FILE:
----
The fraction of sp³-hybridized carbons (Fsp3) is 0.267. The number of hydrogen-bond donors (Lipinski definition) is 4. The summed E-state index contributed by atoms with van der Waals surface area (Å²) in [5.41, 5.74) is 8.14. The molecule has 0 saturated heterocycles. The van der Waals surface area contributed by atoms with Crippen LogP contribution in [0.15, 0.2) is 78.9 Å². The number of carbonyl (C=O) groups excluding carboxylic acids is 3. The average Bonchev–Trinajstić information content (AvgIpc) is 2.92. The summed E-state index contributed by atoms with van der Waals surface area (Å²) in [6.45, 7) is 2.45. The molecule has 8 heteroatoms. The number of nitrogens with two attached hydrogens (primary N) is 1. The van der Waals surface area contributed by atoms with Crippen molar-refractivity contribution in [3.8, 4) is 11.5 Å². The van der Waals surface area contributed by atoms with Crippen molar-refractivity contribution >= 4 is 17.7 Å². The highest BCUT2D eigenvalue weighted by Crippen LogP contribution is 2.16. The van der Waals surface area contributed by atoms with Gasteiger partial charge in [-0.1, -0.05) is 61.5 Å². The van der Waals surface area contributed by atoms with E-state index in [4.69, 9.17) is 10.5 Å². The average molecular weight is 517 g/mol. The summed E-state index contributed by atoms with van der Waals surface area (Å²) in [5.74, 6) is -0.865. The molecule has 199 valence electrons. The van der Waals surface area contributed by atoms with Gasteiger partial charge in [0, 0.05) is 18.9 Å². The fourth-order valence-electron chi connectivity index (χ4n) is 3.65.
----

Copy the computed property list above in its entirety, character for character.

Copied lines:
The fraction of sp³-hybridized carbons (Fsp3) is 0.267. The number of hydrogen-bond donors (Lipinski definition) is 4. The summed E-state index contributed by atoms with van der Waals surface area (Å²) in [5.41, 5.74) is 8.14. The molecule has 0 saturated heterocycles. The van der Waals surface area contributed by atoms with Crippen LogP contribution in [0.15, 0.2) is 78.9 Å². The number of carbonyl (C=O) groups excluding carboxylic acids is 3. The average Bonchev–Trinajstić information content (AvgIpc) is 2.92. The summed E-state index contributed by atoms with van der Waals surface area (Å²) in [6.45, 7) is 2.45. The molecule has 8 heteroatoms. The number of nitrogens with two attached hydrogens (primary N) is 1. The van der Waals surface area contributed by atoms with Crippen molar-refractivity contribution in [3.8, 4) is 11.5 Å². The van der Waals surface area contributed by atoms with Crippen molar-refractivity contribution >= 4 is 17.7 Å². The highest BCUT2D eigenvalue weighted by Crippen LogP contribution is 2.16. The van der Waals surface area contributed by atoms with Gasteiger partial charge in [-0.1, -0.05) is 61.5 Å². The van der Waals surface area contributed by atoms with E-state index in [4.69, 9.17) is 10.5 Å². The average molecular weight is 517 g/mol. The summed E-state index contributed by atoms with van der Waals surface area (Å²) in [5.74, 6) is -0.865. The molecule has 199 valence electrons. The van der Waals surface area contributed by atoms with Gasteiger partial charge in [0, 0.05) is 18.9 Å². The fourth-order valence-electron chi connectivity index (χ4n) is 3.65.